In addition to the above, some classified information is so sensitive that even the extra protection measures applied to Top Secret information are not sufficient. This information is known as "Sensitive Compartmented Information" (SCI) or Special Access Programs (SAP), and one needs special "SCI Access" or SAP approval to be given access to this information.

"For Official Use Only" is not a security classification. It is used to protect information covered under the Privacy Act, and other sensitive data.
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November 1st, 2004  
egoz
 
I'm going to have to start my background investigation for TS/SCI clearance soon. I bet that'll be interesting. I wonder if they'll know more about me than I do. I'll let ya know how that goes, but I know from a friend who was in the CIA, that they ask a lot of questions. At least for upper level clearance. He said his polygraph consisted of questions pertaining to sexual orientation and other nonsense just to throw you off.
November 14th, 2004  
Poggus
 
Quote:
Originally Posted by Airborne Eagle
I had a TS/SCI clearance and I sang like a canary on my forms. Admittted to stuff they'd likely never know about. Thy just want to make sure no one can blackmail you later.
I'm wanted to join the army as Special Forces, but then I reviewed the forms I had to fill out to obtain 'Secret' Clearance and it kinda scared me off. First off, I don't have enough of the required references from all my old schools, and alot of my friends aren't people I wouldn't want the Army to know I've ever hung out with. Also, I used to do some stupid things that they'd never know about, but if they DID ever find out I'd probably be in some trouble... so should I just be insanely honest on these forms?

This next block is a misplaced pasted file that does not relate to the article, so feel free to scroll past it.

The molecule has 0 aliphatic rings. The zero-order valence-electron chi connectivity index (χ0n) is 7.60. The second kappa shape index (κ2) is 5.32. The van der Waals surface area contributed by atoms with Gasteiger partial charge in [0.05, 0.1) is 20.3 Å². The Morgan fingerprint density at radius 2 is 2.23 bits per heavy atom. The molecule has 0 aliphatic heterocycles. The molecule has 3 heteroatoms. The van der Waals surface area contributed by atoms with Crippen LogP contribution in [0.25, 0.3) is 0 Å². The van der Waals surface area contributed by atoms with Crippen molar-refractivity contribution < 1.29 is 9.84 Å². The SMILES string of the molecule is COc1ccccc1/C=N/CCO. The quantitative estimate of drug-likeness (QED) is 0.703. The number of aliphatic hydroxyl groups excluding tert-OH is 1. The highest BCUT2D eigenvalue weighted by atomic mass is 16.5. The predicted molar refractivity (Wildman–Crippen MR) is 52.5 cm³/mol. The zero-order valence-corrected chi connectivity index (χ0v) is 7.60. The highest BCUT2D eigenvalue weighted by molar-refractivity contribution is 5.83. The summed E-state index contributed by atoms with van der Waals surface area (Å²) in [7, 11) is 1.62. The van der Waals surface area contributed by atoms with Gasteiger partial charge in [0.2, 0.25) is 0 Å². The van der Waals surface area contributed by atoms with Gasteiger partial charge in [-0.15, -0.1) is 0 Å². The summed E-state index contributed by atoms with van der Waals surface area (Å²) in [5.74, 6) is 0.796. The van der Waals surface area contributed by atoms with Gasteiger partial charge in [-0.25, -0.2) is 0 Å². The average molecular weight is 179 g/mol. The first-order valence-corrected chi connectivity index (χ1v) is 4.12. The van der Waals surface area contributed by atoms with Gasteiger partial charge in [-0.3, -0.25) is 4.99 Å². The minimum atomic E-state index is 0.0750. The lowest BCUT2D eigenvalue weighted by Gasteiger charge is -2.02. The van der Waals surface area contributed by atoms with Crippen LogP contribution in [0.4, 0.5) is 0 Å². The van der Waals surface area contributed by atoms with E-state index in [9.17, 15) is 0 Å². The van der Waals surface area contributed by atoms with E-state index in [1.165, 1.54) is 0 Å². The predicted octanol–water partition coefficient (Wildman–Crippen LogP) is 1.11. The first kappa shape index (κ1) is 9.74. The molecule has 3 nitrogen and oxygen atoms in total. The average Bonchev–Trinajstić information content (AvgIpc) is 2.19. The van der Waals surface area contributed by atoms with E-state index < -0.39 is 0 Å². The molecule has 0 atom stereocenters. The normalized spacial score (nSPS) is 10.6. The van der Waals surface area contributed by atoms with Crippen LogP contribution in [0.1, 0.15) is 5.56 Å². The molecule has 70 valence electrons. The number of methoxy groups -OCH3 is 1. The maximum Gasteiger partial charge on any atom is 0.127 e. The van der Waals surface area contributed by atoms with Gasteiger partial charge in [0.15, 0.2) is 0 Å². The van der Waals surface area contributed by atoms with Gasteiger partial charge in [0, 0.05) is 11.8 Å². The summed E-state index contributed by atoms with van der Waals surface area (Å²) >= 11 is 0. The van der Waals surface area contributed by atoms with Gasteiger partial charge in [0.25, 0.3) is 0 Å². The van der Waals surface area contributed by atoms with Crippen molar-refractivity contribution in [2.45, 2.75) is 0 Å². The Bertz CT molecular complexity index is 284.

After hearing the washout rate was high and I'd be reassigned to Infantry if I failed, I've decided to pursue being a Warrant Officer. I sent out my application and an essay.. I'm waiting to hear back.

Also, I was prescribed Zoloft for anxiety about a year back but I only took it for about a month... will that mess up anything?

Edit: Oh yeah... Hi I'm Poggus and I'm new here =]
November 17th, 2004  
egoz
 
From what I was told, it's better they find out from you than they find out in their checks. At least that's what the recruiter told me. But I don't know how far they dig for Secret clearance. I've been interviewed by the FBI when my mom get her security clearance. They didn't ask anything about her past really. They covered questions about her residence and her trustworthyness. They didn't ask anything about drug use or anything like that.
November 18th, 2004  
soulja
 
I dont know how it works in the US, but I recently applied in the UK and all that was focused on was: